Materials And Methods

Yeast strains and genetic modifications

Yeast strains are listed in Table I. The endogenous ACT1 gene was replaced with the act1–101 and act1–157 mutant alleles or wild-type ACT1 (including the downstream HIS3 gene) by PCR amplification from strains DDY 338, DDY1544, and DDY354, respectively (Holtzman et al., 1994; Belmont et al., 1999) using primers TCTACTACATCAGCTTTTAG and GAAGGGCAATTGCATAAAC. Transformants were selected on SD-his (Bio101). Proper integration was checked by genomic DNA PCR using primers AATCTTTGTTAAAGAATAGG and CTAATGGCGGTTCTACAAG. In vivo vacuole morphology was examined by fluorescence microscopy after FM4–64 staining (Seeley et al., 2002).

Biochemical reagents

Reagents were dissolved or dialyzed in PS buffer (20 mM PIPES-KOH, pH 6.8, 200 mM sorbitol) unless otherwise noted. Alexa Fluor 488–DNaseI (Molecular Probes) was dissolved in PBS/50% glycerol at 166 μM, and rhodamine-labeled rabbit actin (a gift from Dr. H. Higgs, Dartmouth Medical School) was a mixture of 30 μM unlabeled actin and 10 μM labeled actin. Jasplakinolide (Molecular Probes) and latrunculin B (Biomol) were dissolved in DMSO at 10 mM. Amino (yG18) and carboxy (yK17) Arp3p antibodies (Santa Cruz Biotechnology, Inc.) were dialyzed into PS buffer. The following inhibitors were used at the final concentrations listed: affinity-purified anti-YPT7 peptide antibodies (50 μg/ml), IgG fraction of anti-Las17 peptide antibodies (350 μg/ml), affinity-purified anti-Sec18p antibodies (50 μg/ml), anti-Vam3p IgG (150 μg/ml), anti-Sec17p IgG (250 μg/ml), Arp3p IgGs (300 μg/ml), Gdi1p (100 μg/ml), Gyp7p (30 μg/ml), Rdi1p (500 μg/ml), latrunculin B (400 μM), jasplakinolide (250 μM), and BAPTA (5 mM).

Protein preparation

Sec18p, Gyp7p, Gdi1p, Rdi1p, calmodulin (Cmd)1p, and IB2 were prepared as described (Brockerhoff et al., 1992; Slusarewicz et al., 1997; Eitzen et al., 2001). GST, GST–WCA, and GST–CA were expressed in Escherichia coli DH5α transformed with the vector pGEX-4T1 (Amersham Biosciences) only or with vector containing in frame BamH1–EcoR1PCR products encoding the COOH-terminal 125 (WCA) or 66 (CA) amino acids of Las17p. These proteins were prepared as described for Rdi1p (Eitzen et al., 2001). Cytosol was prepared from strain K91–1A grown to an OD600 ∼4, lysed by vortexing 5 min with glass beads in lysis buffer (125 mM KCl, 5 mM MgCl2, 20 mM PIPES-KOH, pH 6.8, 200 mM sorbitol, 1 mM ATP, 6.6 ng/ml leupeptin, 16.6 ng/ml pepstatin, 16.6 μM o-phenanthroline, 3.3 μM Pefabloc SC), and cleared by centrifugation (12,000 g for 10 min and then 150,000 g for 60 min at 4°C). Whole cell lysates were similarly prepared in lysis buffer from strains grown to an OD600 ∼1 except that 1% Triton X-100 was added after glass bead vortexing and the lysate was cleared by centrifugation at 3,000 g for 4 min at 4°C. YPT7 and LAS17 peptide antibodies were raised against TEAFEDDYNDAINIRC and FEMEECFAGLLFVDINEASHC conjugated to KLH, respectively. These peptides (3 mg/ml resin) and Sec18p (10 mg/ml resin) were conjugated to Sulfolink resin (Pierce Chemical Co.) according to the manufacturer's protocol. IgG fractions were prepared from sera by protein A sepharose adsorption (Harlow and Lane, 1988). Immobilized peptides and protein were used for affinity purification and immunodepletion of antibodies. For immunodepletion experiments, IgGs (0.5 ml) were incubated with 0.1 ml packed resin in PBS for 1 h at 4°C. Flow-through samples were saved as immunodepleted fractions. The resin was washed twice with 1 ml of PBS, and bound antibodies were eluted with 0.25 ml of 100 mM glycine-HCl, pH 2.5. All samples were dialyzed into PS buffer.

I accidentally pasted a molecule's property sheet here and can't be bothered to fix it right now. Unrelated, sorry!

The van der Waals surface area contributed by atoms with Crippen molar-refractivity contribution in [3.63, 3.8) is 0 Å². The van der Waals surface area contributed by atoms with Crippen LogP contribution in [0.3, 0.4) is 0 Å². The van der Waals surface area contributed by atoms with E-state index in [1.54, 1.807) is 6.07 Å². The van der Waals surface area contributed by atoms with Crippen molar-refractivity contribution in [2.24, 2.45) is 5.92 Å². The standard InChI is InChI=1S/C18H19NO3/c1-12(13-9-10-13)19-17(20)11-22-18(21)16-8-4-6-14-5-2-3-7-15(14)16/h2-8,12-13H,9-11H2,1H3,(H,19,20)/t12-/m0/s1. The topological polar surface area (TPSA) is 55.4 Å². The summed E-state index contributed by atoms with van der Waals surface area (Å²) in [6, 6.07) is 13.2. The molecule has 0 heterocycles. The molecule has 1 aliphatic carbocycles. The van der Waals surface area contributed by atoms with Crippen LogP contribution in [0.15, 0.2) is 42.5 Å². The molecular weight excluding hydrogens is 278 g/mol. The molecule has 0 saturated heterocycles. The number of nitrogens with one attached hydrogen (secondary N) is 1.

Standard vacuole fusion reactions

Vacuoles were isolated from strains grown in YPD to an OD600 ∼0.9. Fusion reactions (Haas, 1995) contain 3 μg of vacuoles lacking proteinase A and 3 μg of vacuoles lacking alkaline phosphatase in 30 μl fusion reaction buffer (FRB: 125 mM KCl, 5 mM MgCl2, 20 mM PIPES-KOH, pH 6.8, 200 mM sorbitol, 1 mM ATP, 40 mM creatine phosphate, 0.5 mg/ml creatine kinase, 10 μM CoA, 6.6 ng/ml leupeptin, 16.6 ng/ml pepstatin, 16.6 μM o-phenanthroline, 3.3 μM Pefabloc SC). Standard vacuole fusion reactions also contained P.C. (200 μg/ml calmodulin, 8 μg/ml IB2, and 1 μg/ml Sec18p). Reactions were incubated for 90 min at 27°C before assaying for alkaline phosphatase. Staging experiments with reversible blocking reagents were as described previously (Eitzen et al., 2001).

In vitro microscopic docking assay and image processing

Docking assays were performed as described previously (Wang et al., 2002) with minor modifications. Reactions (30 μl) contain 5 μg of vacuoles (from strain DKY6281) labeled with the lipophilic dye MDY-64 (3 μM; Molecular Probes). At the end of the reaction, vacuoles were mixed with 40 μl of 0.6% agarose in PS buffer. Aliquots (15 μl) were then observed by fluorescence microscopy. Images were acquired with an Olympus BX51 microscope equipped with a 60×/1.4 NA plan Apochromat objective, 100 W Mercury arc lamp, and Cooke Sensicam QE CCD camera. The microscope and camera were controlled by IP lab software (Scanalytics). An Endow GFP filter cube (Chroma Technology Corp.) was used for rhodamine-actin and Alexa Fluor 488–DNaseI. The camera was operated at normal gain setting without binning. An automation script was written to facilitate reproducible image acquisition. Image processing and quantitative analysis were according to Wang et al. (2002).

Acknowledgments

We thank Dr. David Drubin (University of California, Berkeley, CA) and Dr. Rong Li (Harvard Medical School, Boston, MA) for discussions and mutant strains, Dr. Harry Higgs (Dartmouth Medical School) for reagents and helpful suggestions, Dr. Alex Merz for discussions, and Dr. Nathan Margolis for technical assistance.

This work was supported by grants from the National Institute of General Medical Sciences and the Human Frontier Science Program.

G. Eitzen's current address is Dept. of Cell Biology, University of Alberta, Edmonton, Alberta, Canada T6G 2H7.

*

Abbreviations used in this paper: Cmd, calmodulin; PAK, p20-activated kinase; P.C., pure components; PI(4,5)P2, phosphatidylinositol 4,5-bisphosphate; WASp, Wiskott-Aldrich syndrome protein.